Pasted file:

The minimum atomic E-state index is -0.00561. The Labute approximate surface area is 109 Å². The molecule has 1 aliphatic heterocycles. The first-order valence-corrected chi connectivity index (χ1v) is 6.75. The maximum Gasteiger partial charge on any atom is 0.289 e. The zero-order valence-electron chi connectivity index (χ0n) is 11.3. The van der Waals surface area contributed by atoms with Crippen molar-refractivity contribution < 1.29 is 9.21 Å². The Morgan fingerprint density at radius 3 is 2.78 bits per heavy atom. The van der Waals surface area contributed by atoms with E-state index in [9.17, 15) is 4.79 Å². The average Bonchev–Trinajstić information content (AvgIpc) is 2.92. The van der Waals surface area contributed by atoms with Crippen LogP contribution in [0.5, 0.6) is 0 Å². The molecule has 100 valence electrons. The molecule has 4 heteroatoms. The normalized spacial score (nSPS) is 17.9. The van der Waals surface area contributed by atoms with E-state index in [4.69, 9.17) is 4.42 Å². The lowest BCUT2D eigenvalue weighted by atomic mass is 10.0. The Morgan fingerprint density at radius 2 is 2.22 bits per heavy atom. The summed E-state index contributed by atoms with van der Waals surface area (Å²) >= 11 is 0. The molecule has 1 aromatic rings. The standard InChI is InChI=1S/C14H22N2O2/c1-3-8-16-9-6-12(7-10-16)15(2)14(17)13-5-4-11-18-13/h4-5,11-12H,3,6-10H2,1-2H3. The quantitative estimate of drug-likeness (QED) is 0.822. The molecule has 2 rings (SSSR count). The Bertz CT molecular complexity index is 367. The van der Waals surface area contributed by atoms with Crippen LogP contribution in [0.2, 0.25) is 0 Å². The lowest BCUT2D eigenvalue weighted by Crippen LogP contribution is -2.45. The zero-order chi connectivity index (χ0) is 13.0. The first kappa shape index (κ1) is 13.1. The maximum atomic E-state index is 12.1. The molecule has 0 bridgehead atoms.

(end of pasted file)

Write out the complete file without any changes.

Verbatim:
The minimum atomic E-state index is -0.00561. The Labute approximate surface area is 109 Å². The molecule has 1 aliphatic heterocycles. The first-order valence-corrected chi connectivity index (χ1v) is 6.75. The maximum Gasteiger partial charge on any atom is 0.289 e. The zero-order valence-electron chi connectivity index (χ0n) is 11.3. The van der Waals surface area contributed by atoms with Crippen molar-refractivity contribution < 1.29 is 9.21 Å². The Morgan fingerprint density at radius 3 is 2.78 bits per heavy atom. The van der Waals surface area contributed by atoms with E-state index in [9.17, 15) is 4.79 Å². The average Bonchev–Trinajstić information content (AvgIpc) is 2.92. The van der Waals surface area contributed by atoms with Crippen LogP contribution in [0.5, 0.6) is 0 Å². The molecule has 100 valence electrons. The molecule has 4 heteroatoms. The normalized spacial score (nSPS) is 17.9. The van der Waals surface area contributed by atoms with E-state index in [4.69, 9.17) is 4.42 Å². The lowest BCUT2D eigenvalue weighted by atomic mass is 10.0. The Morgan fingerprint density at radius 2 is 2.22 bits per heavy atom. The summed E-state index contributed by atoms with van der Waals surface area (Å²) >= 11 is 0. The molecule has 1 aromatic rings. The standard InChI is InChI=1S/C14H22N2O2/c1-3-8-16-9-6-12(7-10-16)15(2)14(17)13-5-4-11-18-13/h4-5,11-12H,3,6-10H2,1-2H3. The quantitative estimate of drug-likeness (QED) is 0.822. The molecule has 2 rings (SSSR count). The Bertz CT molecular complexity index is 367. The van der Waals surface area contributed by atoms with Crippen LogP contribution in [0.2, 0.25) is 0 Å². The lowest BCUT2D eigenvalue weighted by Crippen LogP contribution is -2.45. The zero-order chi connectivity index (χ0) is 13.0. The first kappa shape index (κ1) is 13.1. The maximum atomic E-state index is 12.1. The molecule has 0 bridgehead atoms.